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Claiming you are 'moral; does not give you a higher order coating of sanctity.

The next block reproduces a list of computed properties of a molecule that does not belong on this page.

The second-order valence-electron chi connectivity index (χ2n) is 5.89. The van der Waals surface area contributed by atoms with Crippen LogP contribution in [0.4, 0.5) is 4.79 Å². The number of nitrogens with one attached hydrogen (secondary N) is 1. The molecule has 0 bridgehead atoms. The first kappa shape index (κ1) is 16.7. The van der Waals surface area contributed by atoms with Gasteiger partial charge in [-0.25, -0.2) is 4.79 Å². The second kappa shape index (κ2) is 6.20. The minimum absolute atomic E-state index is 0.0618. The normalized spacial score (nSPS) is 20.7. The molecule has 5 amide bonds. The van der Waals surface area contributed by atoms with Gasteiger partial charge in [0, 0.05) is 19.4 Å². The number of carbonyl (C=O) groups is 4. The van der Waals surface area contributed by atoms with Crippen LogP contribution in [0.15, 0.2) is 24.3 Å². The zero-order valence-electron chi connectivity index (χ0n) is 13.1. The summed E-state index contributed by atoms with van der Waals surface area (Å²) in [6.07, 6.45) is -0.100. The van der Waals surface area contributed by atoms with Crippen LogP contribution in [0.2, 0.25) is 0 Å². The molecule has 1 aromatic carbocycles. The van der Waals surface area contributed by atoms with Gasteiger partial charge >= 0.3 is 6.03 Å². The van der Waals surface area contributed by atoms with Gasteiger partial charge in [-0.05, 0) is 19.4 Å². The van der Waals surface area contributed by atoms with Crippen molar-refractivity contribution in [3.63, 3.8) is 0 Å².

A NYT article is peppered with the word 'moral' from the outset. However the word 'moral' can be an ambiguously claimed virtue that gives the theory that one's behaviour is 'moral' where those opposed to you opinion is not 'moral'; in this way one attains, or believe they attain, a higher order coating of sanctity, This is a kind of Michelle Obama simplicity of 'you go low while we go high.' to this kind of claim and it is a familiar Liberal sort of humbug: invoking the authority of a higher-order, (moral stance). Why doesn't the journalist  indicate where morals are derived from Darwin might help here. So is moral judgment accomplished by intuition or conscious reasoning? An answer demands a detailed account of the moral principles in question; three principles guide moral judgments: (a) Harm caused by action is worse than harm caused by omission, (b) harm intended as the means to a goal is worse than harm foreseen as the side effect of a goal, and (c) harm involving physical contact with the victim is worse than harm involving no physical contact. I can envisage the amounts of recommends I will get for this comment, ZERO, Ah well, I am used to that.

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